One thing that many people do is put a standard set of phrases in the intentions. This helps to make the intention into a mini-ritual, which has several advantages and a couple of disadvantages. Some of the phrases that I've noticed are "In perfect love and perfect trust," "In an easy and relaxed manner, in its own perfect time, and for the highest good of all," and "of myself I can do nothing." (The last is a very ego-aware statement that puts the ego in the back seat for the purposes of the intention.)
The advantage of this is that, since it is a ritualistic behavior, it puts your mind into a frame of reference where you feel the intention going out or taking form. This is a very powerful tool, because the belief in the intention is as important, or even more so, than the words themselves.
The disadvantage is that people tend to ignore things that they have repeated too often. Instead of thinking of the ritualistic parts of your intention, it gives your mind a moment to wander.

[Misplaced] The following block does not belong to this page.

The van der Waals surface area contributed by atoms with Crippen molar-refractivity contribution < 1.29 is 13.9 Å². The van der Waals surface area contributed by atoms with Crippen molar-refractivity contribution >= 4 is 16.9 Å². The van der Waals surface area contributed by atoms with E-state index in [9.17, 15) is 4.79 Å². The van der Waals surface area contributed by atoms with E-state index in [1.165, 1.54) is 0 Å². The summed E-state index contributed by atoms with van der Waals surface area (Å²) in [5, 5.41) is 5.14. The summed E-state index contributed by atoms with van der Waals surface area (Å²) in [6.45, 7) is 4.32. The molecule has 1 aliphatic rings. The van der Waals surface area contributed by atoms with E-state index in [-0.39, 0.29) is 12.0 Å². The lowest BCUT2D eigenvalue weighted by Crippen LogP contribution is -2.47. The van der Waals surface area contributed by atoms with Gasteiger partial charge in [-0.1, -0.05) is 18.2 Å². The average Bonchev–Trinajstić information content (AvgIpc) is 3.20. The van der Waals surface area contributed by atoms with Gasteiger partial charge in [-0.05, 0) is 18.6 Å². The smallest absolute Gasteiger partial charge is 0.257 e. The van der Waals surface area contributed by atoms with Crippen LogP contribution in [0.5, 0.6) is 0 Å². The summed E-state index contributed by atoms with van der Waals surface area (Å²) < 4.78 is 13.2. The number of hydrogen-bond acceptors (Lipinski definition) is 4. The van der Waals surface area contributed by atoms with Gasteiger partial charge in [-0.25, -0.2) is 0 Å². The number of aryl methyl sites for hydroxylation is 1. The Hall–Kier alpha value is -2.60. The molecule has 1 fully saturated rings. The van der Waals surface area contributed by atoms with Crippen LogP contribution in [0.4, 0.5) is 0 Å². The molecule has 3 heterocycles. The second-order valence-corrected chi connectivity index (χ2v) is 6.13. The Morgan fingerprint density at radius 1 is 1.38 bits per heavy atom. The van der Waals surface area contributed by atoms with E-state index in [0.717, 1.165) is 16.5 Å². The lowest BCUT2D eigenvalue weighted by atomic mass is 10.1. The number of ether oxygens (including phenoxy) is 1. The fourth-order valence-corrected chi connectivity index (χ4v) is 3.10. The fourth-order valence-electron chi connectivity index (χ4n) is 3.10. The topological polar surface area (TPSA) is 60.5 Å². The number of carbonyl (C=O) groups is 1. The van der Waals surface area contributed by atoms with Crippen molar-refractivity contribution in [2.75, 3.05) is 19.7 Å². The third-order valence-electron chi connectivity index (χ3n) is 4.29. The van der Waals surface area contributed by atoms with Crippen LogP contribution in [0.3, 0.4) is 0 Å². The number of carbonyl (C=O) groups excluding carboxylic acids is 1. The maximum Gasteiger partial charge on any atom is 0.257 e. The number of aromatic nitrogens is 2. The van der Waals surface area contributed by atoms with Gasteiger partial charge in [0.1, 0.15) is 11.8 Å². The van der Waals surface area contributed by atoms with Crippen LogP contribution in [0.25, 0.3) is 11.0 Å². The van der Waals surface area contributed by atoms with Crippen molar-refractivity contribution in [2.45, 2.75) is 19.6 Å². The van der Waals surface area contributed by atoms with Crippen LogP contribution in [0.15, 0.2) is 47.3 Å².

Together with Annie's point above, we can combine these statements to form some more effective phrasing that helps with the beliefs behind the intentions. First, though, saying phrases like "I am a millionaire" tends to throw up red flags in the unconscious, simply because we are not yet millionaires... That hurts our belief in the intention, which tends to be a bad think. If we re-word it to include both "I am" and a term that we're more likely to see as true, then we'll believe it all the more, which helps the intention tremendously.
An example of putting it all together would be "In an easy and relaxed manner, in its own perfect time, for the highest good of all, I am well on my way to becoming a millionaire."